PROVIDENCE, R.I. (WPRI) — The investigation continues into whether a Providence officer hit and critically injured a 24-year-old man riding a moped with his cruiser over the weekend.

Providence Public Safety Commission Steven Paré released two new videos leading up to the crash during a briefing Wednesday, but said there is still no video evidence that clearly shows cruiser hitting the victim, identified by family members as Jhamal Gonsalves.

Gonsalves was rushed to the hospital in critical condition Sunday night immediately following the crash, which occurred as officers were attempting to reel in hundreds of off-road vehicles that took to the city streets.

The first video, taken by a witness on Elmwood Avenue, shows Gonsalves take an abrupt right turn, prior to losing control of his moped and slamming into a building. Prior to the crash, it appears the officer, identified by police as Kyle Endres, was following Gonsalves.

The second video was security footage from a camera located on Bissell Street facing Elmwood Avenue. In the footage, Gonsalves is seen making the right-hand turn onto Bissell Street, followed by the cruiser. The video showed the cruiser hitting and taking down a stop sign, but did not reveal whether Endres hit Gonsalves before he crashed.

Paré said while the two videos are helpful, neither show definitively what caused Gonsalves injuries.

“We don’t have a lot of answers,” Paré said. “The focus continues to be how Jhamal was injured as a result of the crash.”

As the investigation continues, Providence Mayor Jorge Elorza asked any additional witnesses to come forward with new footage of the crash, adding that it would be “tremendously helpful.”

Elorza said body camera footage of officers who responded to the scene will be released as soon as they are redacted where appropriate. At least check, he said it could take up to two weeks for those videos to be ready.

Endres, a six-year veteran of the force, has since been placed on administrative duty pending the outcome of an investigation, which is being primarily conducted by the Providence Police Department.

The Attorney General’s office, as well as the Rhode Island State Police, will also conduct their own independent reviews of the incident to ensure transparency.

Elorza said that his role right now is to “ensure that there is a full, fair, honest and transparent investigation” into what happened.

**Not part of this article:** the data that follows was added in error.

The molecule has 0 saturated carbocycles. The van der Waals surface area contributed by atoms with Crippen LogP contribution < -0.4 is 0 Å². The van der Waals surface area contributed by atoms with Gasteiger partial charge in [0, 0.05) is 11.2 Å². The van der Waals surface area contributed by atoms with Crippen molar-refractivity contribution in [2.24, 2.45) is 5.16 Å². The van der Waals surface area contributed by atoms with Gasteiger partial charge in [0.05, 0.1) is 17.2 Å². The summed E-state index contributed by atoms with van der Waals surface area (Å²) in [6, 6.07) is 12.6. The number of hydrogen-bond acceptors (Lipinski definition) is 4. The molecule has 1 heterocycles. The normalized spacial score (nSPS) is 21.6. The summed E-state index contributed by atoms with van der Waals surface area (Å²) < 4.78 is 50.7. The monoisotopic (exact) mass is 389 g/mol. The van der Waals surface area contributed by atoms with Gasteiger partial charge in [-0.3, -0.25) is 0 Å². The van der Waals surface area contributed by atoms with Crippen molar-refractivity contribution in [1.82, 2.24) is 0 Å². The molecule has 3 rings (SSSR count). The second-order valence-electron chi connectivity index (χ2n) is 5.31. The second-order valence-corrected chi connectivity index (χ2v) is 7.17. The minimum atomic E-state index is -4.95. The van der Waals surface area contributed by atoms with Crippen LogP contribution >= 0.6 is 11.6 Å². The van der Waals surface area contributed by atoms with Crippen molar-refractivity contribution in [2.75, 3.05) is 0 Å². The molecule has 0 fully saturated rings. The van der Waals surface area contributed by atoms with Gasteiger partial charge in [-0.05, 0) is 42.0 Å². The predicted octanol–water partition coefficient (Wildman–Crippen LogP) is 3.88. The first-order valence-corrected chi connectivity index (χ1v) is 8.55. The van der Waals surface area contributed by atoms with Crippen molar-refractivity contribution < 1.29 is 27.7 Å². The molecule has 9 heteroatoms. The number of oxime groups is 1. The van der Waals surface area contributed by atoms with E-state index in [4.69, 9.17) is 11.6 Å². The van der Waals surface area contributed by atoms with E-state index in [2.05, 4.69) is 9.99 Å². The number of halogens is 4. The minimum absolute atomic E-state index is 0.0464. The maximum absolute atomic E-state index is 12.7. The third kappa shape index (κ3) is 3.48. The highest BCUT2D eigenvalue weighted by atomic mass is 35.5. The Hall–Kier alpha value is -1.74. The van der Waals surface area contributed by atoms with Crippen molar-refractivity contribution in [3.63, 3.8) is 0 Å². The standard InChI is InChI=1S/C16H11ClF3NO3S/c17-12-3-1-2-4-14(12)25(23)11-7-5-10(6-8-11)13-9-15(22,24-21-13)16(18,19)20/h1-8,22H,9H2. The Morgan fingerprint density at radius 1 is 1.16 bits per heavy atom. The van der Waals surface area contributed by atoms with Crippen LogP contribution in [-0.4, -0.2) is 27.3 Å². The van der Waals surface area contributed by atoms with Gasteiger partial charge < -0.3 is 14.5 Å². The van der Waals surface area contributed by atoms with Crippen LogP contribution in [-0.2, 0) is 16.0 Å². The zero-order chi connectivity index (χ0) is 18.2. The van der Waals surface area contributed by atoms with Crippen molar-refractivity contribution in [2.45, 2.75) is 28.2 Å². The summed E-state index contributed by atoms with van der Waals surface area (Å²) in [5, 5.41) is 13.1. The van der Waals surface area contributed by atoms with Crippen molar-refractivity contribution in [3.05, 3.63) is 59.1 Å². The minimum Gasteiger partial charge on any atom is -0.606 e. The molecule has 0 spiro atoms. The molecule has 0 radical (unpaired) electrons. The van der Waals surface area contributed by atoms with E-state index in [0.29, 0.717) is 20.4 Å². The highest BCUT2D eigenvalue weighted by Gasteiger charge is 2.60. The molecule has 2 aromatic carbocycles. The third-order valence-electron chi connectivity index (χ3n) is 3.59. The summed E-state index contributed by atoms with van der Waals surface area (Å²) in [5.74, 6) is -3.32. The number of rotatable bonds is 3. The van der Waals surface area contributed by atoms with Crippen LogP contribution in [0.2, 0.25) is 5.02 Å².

“I know that emotions are running high. There’s a lot of anxiety. There’s a lot of anger and distrust,” Elorza said. “But I urge all of our residents here in the city of Providence to please withhold judgment on exactly what happened, and let’s focus on a thorough, complete, and transparent investigation. That’s what we are absolutely committed to.”

Gonsalves’ family tells 12 News he remains hospitalized and in a coma.

Hundreds of people gathered less than two miles from the crash site Tuesday night to rally behind Gonsalves. The group ultimately marched to the Providence Public Safety Complex, where they were met by dozens of officers in riot gear.

While a majority of the crowd dispersed within an hour or so, a smaller group stayed behind and began lighting off fireworks in close proximity to the officers who were holding the line. People were also seen throwing bricks, water bottles and rocks at the officers.

Providence Police Col. Hugh Clements said five officers were hit by projectiles. One of those officers, he said, was transported to the hospital with a “concussion-type injury.”

Clements said that officer is expected to be OK, and his helmet saved him from a much more serious injury.

Twenty-one people were arrested, Clements said, including 16 men, five women and one juvenile. Most of the arrests, he said, occurred after 10:30 p.m. after the crowd had thinned out.

The charges range from disorderly conduct and resisting arrest to unlawfully lighting off fireworks. Clements said nine of the 21 people who were arrested are from Providence.

Gov. Gina Raimondo addressed the violence during her weekly coronavirus briefing Wednesday afternoon.

“Violence is never acceptable,” she said. “Thank you to the Providence Police who, I thought, did a fantastic job last night under enormously difficult circumstances.”

Jose Batista, the executive director of the Providence External Review Board (PERA), said they will be reviewing everything that unfolded, but added that they can only monitor the investigation being conducted by the city’s police department.

“We can simply review documents when the police department chooses, how the police department chooses and they ultimately have the discretion of what to show us and what to not show us,” he explained.